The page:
The Best Films of the Decade: #15. Jackie (2016)

| December 27, 2019
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In just 8 Days the decade will come to a close and so for movie lovers like me it is an opportunity to look over the decade of movies that are left behind. Over the next few weeks I am going to countdown the best films of the past 10 years from #40 to #1. My choices are personal choices swayed by nothing but the love I have for this medium. These are all great movies. These films all achieved something great. All reached for something special. They are the best of the decade . . .

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It is safe to say that by this point every angle, sideline, opinion and alt-history alternative that could possibly be offered to the tragedy of the Kennedy assassination has been trotted out for public consumption.  What’s left?  Approaching Jackie, no one would blame you if you went in thinking that it will be nothing less than safe, award-worthy, audience-tested historical cushioning that recreates the events with no meat and no insight.

However, if you approach Pablo Larraine’s Jackie with this in mind, you’re in for a surprise.  Most are unfamiliar with Larraine’s approach; he’s a filmmaker who doesn’t cradle the audience, rather his films are cold, spare and dive deep into private truths, public lies while at the same time asking questions that are difficult and challenging.

The greatness of Jackie is that Larraine climbs inside the mind of one of the 20th century’s most famous and admired women, not as a mournful hero or public icon but as a single individual dealing with the most horrifying set of circumstances that any human being could ever be forced to deal with – and having to do it in the eyes of the world!

The film takes us back through that horrifying weekend in November of 1963 with an uncompromising approach.  Larraine doesn’t soak us in bloody details but rather tries to deal with Jackie’s emotional turmoil during a few days when she is forced to deal with her husband’s murder, the care of her children, the funeral arrangements, and having to quickly move out of the White House to make room for the new administration.  Yet, these things aren’t the focal point.  The film skews traditional bio-pic safety nets by allowing us to feel Jackie’s confusion and numbness during the on-rush of events.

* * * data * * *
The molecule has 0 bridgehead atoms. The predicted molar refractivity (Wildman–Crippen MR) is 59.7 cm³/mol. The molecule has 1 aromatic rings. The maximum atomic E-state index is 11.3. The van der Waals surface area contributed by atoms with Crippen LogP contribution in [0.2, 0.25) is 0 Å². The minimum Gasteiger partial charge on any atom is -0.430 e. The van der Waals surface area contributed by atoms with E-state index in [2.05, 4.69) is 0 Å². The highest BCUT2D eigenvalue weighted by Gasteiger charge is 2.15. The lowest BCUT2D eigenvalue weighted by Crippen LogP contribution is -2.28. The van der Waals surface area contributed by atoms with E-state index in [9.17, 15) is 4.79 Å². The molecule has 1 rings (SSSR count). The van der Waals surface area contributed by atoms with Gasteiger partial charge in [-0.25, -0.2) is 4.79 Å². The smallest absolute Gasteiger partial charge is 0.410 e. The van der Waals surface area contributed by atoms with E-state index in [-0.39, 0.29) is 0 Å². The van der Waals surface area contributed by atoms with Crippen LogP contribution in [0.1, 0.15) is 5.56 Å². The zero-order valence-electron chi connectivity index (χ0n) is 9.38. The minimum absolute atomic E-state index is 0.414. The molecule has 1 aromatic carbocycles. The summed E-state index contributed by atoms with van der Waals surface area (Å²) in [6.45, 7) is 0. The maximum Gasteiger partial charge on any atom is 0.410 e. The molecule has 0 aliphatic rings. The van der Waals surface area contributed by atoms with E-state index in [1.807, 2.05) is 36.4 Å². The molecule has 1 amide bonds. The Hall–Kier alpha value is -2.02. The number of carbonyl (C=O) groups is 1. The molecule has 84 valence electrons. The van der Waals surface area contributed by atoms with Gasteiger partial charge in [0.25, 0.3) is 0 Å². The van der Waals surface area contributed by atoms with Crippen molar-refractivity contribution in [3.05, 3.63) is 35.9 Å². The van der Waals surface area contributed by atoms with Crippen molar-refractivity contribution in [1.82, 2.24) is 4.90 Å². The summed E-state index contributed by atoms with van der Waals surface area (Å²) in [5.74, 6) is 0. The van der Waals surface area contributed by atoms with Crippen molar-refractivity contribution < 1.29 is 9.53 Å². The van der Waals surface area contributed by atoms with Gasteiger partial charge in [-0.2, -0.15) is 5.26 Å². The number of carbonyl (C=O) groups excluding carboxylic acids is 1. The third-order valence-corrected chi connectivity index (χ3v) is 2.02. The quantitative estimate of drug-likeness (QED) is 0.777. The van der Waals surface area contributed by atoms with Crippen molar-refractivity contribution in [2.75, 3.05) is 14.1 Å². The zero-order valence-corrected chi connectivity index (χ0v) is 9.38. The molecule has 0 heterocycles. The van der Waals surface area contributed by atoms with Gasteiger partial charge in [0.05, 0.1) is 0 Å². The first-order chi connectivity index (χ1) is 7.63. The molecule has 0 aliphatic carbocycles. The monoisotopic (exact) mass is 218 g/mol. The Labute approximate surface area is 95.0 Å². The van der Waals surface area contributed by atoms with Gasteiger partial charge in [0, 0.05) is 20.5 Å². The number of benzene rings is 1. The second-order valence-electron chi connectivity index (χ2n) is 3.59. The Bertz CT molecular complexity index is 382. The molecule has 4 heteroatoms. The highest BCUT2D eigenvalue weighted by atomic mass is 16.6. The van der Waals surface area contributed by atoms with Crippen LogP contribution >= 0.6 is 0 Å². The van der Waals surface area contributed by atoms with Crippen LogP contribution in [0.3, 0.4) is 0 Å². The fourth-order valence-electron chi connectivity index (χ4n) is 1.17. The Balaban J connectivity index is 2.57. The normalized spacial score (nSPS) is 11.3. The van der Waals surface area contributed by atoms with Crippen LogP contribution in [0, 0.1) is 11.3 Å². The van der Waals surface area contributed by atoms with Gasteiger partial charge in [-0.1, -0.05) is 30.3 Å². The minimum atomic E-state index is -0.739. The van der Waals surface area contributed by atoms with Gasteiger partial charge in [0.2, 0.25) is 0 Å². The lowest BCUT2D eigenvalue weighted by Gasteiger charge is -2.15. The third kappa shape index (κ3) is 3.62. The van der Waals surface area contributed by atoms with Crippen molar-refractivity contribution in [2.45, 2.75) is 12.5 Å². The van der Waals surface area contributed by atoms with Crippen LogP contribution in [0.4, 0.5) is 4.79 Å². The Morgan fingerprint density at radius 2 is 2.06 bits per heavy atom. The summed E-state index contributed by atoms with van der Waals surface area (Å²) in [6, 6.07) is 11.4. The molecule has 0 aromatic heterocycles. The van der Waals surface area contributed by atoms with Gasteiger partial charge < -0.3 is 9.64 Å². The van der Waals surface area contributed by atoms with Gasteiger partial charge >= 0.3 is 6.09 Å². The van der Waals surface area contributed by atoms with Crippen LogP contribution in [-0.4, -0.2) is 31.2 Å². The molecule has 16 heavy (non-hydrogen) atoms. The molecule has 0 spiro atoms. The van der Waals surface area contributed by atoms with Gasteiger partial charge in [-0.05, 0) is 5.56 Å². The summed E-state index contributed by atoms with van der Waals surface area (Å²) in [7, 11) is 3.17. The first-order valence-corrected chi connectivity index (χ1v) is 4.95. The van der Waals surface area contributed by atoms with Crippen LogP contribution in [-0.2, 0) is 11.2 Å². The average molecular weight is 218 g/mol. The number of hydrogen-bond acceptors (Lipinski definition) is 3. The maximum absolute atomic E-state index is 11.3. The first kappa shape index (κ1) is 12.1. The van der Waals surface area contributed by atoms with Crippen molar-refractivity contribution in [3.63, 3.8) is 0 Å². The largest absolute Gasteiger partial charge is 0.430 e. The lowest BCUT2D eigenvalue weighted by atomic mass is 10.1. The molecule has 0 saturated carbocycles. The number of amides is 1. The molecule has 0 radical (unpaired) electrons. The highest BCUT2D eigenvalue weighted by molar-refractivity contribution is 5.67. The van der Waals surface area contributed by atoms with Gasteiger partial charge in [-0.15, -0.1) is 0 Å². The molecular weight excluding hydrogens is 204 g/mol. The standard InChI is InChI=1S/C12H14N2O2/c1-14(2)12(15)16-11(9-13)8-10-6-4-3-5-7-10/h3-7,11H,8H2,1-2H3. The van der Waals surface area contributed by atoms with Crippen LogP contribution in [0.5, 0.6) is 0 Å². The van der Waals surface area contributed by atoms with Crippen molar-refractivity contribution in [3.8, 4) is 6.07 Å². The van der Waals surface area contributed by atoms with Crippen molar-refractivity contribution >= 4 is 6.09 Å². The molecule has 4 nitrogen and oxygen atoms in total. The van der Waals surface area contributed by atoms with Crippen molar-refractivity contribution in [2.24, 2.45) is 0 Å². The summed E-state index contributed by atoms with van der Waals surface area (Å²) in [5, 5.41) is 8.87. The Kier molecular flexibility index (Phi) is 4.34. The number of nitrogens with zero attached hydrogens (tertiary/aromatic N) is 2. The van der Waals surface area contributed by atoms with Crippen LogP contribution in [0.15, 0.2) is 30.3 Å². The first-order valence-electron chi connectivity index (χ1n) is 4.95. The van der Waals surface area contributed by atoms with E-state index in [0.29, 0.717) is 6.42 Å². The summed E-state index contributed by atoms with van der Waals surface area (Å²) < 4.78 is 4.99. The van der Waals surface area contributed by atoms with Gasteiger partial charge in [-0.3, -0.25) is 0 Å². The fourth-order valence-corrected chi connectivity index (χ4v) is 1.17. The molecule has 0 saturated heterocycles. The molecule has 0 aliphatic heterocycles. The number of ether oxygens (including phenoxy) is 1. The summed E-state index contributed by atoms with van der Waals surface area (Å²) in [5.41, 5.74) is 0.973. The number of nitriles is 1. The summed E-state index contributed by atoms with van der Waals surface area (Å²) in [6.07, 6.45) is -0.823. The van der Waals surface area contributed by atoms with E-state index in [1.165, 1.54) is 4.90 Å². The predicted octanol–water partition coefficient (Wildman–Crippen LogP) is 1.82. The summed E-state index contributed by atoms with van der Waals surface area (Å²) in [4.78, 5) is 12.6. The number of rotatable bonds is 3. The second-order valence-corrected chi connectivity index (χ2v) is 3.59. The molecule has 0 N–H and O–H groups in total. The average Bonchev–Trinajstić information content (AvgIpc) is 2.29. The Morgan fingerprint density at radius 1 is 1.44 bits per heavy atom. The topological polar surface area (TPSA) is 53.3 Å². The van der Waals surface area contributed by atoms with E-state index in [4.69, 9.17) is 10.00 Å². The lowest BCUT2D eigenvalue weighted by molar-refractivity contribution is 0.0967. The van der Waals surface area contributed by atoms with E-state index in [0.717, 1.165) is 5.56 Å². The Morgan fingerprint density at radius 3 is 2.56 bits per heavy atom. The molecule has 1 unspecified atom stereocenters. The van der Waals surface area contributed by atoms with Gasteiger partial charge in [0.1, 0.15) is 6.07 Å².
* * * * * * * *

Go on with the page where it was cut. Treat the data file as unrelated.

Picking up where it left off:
This is a great American film.  It is a portrait of tragedy and loss and the attempts to visualize the sorrow and grief of an event that this country has never been able to lay to rest.  Jackie is by no means a happy movie, but it gives a face to a tragic event that has been portrayed by history for its details and less for its emotions.  America doesn’t have any mythologies as it did with the Kennedy family and that notion ties up the film’s ending.  Jackie stands in much the same position that King Arthur did at the end of the musical “Camelot” at the realization that the grand spirit and lofty ideals of the once-proud kingdom are gone. “Don’t let it be forgot/That once there was a spot/For one brief shining moment that was known as Camelot.”

About the Author:

Jerry Roberts is a film critic and operator of two websites, Armchair Cinema and Armchair Oscars.
(2016) Filed in: Uncategorized